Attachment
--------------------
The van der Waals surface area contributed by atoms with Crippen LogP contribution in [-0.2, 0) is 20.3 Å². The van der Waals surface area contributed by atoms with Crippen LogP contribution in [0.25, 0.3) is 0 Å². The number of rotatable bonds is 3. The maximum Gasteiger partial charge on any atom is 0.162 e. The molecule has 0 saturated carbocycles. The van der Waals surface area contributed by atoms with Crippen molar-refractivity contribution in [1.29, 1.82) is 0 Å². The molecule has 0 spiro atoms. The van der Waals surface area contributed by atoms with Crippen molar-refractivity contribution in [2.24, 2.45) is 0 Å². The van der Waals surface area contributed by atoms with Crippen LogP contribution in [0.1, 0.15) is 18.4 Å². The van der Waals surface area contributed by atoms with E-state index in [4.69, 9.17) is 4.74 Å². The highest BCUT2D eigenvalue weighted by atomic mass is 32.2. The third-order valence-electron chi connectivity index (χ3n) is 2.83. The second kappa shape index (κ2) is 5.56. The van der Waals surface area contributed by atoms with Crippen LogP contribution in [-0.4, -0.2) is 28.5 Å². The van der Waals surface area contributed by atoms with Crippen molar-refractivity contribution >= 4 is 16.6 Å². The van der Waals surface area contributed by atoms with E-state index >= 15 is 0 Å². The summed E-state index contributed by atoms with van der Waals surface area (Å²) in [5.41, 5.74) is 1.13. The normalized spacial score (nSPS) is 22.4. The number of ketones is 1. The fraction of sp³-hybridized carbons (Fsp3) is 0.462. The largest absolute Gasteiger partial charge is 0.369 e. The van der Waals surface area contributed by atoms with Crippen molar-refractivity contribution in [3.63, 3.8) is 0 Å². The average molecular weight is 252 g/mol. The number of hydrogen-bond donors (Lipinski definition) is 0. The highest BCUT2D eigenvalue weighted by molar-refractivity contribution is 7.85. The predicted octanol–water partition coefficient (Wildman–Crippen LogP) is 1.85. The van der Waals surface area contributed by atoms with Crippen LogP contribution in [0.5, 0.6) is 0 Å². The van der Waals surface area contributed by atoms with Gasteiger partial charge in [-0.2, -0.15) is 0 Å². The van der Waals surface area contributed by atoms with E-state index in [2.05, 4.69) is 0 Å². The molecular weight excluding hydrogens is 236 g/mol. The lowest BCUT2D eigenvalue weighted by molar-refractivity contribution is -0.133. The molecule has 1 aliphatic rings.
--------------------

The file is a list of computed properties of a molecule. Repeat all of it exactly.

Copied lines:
The van der Waals surface area contributed by atoms with Crippen LogP contribution in [-0.2, 0) is 20.3 Å². The van der Waals surface area contributed by atoms with Crippen LogP contribution in [0.25, 0.3) is 0 Å². The number of rotatable bonds is 3. The maximum Gasteiger partial charge on any atom is 0.162 e. The molecule has 0 saturated carbocycles. The van der Waals surface area contributed by atoms with Crippen molar-refractivity contribution in [1.29, 1.82) is 0 Å². The molecule has 0 spiro atoms. The van der Waals surface area contributed by atoms with Crippen molar-refractivity contribution in [2.24, 2.45) is 0 Å². The van der Waals surface area contributed by atoms with Crippen LogP contribution in [0.1, 0.15) is 18.4 Å². The van der Waals surface area contributed by atoms with E-state index in [4.69, 9.17) is 4.74 Å². The highest BCUT2D eigenvalue weighted by atomic mass is 32.2. The third-order valence-electron chi connectivity index (χ3n) is 2.83. The second kappa shape index (κ2) is 5.56. The van der Waals surface area contributed by atoms with Crippen LogP contribution in [-0.4, -0.2) is 28.5 Å². The van der Waals surface area contributed by atoms with Crippen molar-refractivity contribution >= 4 is 16.6 Å². The van der Waals surface area contributed by atoms with E-state index >= 15 is 0 Å². The summed E-state index contributed by atoms with van der Waals surface area (Å²) in [5.41, 5.74) is 1.13. The normalized spacial score (nSPS) is 22.4. The number of ketones is 1. The fraction of sp³-hybridized carbons (Fsp3) is 0.462. The largest absolute Gasteiger partial charge is 0.369 e. The van der Waals surface area contributed by atoms with Crippen molar-refractivity contribution in [3.63, 3.8) is 0 Å². The average molecular weight is 252 g/mol. The number of hydrogen-bond donors (Lipinski definition) is 0. The highest BCUT2D eigenvalue weighted by molar-refractivity contribution is 7.85. The predicted octanol–water partition coefficient (Wildman–Crippen LogP) is 1.85. The van der Waals surface area contributed by atoms with Crippen LogP contribution in [0.5, 0.6) is 0 Å². The van der Waals surface area contributed by atoms with Gasteiger partial charge in [-0.2, -0.15) is 0 Å². The van der Waals surface area contributed by atoms with E-state index in [2.05, 4.69) is 0 Å². The molecular weight excluding hydrogens is 236 g/mol. The lowest BCUT2D eigenvalue weighted by molar-refractivity contribution is -0.133. The molecule has 1 aliphatic rings.